A Seattle physician has been charged with Medicare fraud. Published reports claim Bruce Chen was falsely billing for visiting patients. While that may sound more like an oversight or paperwork error, the government says some of the patients allegedly seen by Chen were dead while at other times he wasn’t even in the United States.
According to a story in the Minot Daily News, Chen is accused of submitting 673 false claims for medical services in the Seattle area while he was out of the country. He is also accused of turning in 212 claims between April 2007 and July 2012 for nursing home visits that never took place. Some visits could not have taken place because the patients were dead.
Medicare fraud is a serious crime that costs U.S. taxpayers billions each year. It leads to higher health care costs meaning some folks go without care or treatment because they simply cannot afford treatment.
The indictment doesn’t say how Chen was caught. In most instances, whistleblowers can claim that credit. While Chen’s current case is criminal, whistleblowers with inside, original source information can receive up to 30% of whatever the government collects from the defendant. The federal false claims act case says that the government can seek triple damages or up to $11,000 per false claim. In Chen’s case that could be $9,735,000. ($11,000 x 818 claims). He also faces up to 45 years in prison.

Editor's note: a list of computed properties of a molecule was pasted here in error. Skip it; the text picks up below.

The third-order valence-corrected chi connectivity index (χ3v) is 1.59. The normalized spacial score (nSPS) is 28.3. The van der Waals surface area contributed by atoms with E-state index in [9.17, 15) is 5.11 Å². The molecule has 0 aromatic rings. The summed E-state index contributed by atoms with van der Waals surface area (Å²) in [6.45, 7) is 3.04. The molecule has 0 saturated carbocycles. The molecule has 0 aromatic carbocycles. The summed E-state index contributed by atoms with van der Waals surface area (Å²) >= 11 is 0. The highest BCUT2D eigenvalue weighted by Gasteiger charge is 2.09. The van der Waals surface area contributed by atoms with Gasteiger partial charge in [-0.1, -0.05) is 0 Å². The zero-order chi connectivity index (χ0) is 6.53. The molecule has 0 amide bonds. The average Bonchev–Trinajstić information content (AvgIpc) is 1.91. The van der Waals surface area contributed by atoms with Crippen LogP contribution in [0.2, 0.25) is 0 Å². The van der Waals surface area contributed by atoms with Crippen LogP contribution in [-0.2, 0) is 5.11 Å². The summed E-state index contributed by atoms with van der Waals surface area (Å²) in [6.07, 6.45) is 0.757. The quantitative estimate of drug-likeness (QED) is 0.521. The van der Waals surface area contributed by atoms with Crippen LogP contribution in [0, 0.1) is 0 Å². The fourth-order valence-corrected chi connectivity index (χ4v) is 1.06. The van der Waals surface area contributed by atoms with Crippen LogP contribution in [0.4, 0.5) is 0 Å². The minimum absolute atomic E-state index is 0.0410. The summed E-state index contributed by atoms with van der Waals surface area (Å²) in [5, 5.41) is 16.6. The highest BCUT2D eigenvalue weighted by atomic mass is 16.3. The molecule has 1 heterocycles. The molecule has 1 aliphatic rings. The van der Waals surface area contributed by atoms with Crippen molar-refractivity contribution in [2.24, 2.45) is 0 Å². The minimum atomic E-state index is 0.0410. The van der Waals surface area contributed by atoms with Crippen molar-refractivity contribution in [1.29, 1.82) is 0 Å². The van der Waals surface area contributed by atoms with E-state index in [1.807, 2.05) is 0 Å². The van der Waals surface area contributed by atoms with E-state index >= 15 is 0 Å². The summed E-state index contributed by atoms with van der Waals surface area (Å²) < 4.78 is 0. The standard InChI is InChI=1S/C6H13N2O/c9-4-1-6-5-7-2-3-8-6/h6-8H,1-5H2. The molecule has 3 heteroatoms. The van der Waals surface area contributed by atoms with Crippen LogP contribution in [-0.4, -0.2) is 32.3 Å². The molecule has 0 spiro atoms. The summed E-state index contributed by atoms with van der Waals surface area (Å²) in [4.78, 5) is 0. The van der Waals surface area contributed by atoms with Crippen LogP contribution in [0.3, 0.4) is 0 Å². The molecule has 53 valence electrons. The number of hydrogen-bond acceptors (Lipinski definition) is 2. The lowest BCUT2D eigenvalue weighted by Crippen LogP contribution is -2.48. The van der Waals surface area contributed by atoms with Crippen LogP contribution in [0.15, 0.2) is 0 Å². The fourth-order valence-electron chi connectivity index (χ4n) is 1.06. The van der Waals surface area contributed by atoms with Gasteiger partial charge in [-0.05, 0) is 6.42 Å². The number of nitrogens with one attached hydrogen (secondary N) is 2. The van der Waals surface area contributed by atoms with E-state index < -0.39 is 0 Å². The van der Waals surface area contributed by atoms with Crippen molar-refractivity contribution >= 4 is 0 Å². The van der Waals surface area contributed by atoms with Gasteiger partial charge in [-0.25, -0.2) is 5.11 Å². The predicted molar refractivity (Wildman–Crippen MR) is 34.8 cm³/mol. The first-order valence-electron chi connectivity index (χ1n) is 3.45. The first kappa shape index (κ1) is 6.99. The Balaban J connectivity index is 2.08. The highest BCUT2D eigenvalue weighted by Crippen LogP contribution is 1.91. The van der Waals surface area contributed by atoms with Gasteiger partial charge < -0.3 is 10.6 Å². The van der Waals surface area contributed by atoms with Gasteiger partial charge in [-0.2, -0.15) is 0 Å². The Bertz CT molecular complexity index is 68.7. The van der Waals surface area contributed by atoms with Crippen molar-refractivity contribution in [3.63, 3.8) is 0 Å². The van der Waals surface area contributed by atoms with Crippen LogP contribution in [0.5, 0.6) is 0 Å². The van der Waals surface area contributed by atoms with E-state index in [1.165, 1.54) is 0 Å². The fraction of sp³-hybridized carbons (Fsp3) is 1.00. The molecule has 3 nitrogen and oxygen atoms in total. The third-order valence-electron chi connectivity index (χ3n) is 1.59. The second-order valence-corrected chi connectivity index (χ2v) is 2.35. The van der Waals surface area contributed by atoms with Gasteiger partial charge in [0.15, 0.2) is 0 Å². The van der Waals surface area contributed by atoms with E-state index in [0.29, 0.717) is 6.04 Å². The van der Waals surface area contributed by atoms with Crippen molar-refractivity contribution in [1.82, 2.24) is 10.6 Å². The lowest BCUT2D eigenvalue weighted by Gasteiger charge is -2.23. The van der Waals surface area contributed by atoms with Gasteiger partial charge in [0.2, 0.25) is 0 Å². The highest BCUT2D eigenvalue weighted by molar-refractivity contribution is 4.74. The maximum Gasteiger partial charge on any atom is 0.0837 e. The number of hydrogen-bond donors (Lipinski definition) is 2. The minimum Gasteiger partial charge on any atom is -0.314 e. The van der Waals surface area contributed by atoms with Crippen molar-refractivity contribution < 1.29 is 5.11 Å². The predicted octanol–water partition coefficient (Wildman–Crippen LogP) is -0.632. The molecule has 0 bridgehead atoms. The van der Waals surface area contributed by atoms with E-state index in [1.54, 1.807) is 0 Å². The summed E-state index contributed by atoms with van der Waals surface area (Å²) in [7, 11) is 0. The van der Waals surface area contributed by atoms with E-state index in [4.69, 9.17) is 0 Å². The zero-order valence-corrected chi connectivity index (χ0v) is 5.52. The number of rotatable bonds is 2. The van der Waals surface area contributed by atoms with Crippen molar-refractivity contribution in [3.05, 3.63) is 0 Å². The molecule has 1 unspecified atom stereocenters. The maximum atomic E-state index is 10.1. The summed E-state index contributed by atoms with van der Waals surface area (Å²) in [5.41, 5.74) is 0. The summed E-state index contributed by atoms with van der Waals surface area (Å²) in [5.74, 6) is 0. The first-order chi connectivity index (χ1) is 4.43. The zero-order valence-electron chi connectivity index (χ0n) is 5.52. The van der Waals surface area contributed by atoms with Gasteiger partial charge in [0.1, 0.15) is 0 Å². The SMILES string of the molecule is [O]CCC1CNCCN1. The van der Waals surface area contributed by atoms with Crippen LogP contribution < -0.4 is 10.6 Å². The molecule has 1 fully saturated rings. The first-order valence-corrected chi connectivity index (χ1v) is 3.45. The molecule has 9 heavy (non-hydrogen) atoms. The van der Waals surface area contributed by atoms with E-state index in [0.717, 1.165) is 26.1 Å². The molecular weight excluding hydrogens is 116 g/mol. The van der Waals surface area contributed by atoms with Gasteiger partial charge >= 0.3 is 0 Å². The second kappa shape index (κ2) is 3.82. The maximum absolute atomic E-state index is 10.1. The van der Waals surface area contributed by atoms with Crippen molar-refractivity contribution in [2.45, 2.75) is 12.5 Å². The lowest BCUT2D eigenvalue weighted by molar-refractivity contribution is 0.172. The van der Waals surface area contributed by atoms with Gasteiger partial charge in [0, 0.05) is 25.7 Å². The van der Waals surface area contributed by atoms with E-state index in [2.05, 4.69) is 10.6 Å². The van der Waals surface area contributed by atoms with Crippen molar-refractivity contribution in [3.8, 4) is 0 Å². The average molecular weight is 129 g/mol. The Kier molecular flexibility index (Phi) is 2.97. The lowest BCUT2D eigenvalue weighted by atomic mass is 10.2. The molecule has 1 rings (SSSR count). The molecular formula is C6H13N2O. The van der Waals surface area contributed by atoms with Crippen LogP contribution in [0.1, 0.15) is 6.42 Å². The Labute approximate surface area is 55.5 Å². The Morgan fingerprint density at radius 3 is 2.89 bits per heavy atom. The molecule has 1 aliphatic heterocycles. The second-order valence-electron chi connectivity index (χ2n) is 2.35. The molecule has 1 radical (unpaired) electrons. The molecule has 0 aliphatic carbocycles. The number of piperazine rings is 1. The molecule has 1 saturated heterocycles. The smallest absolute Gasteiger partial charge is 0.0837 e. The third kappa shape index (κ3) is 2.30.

Medicare fraud is costly but whistleblowers are responsible for billions in losses paid back to the government each year. Their efforts help reduce taxes and assure that services are more readily available for those who need them.
If you have original source information about Medicaid fraud, Medicare fraud, or loss to any other state or federal program, we want to speak with you. Our team of whistleblower lawyers help our clients stop fraud and collect the largest cash awards possible. Cases are always handled on a contingent fee meaning we do not get paid unless you collect.
Post by Brian Mahany, Esq.
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[Ed. Note: The charges against Chen are merely accusations. Like all defendants, he should be considered innocent until proven guilty.]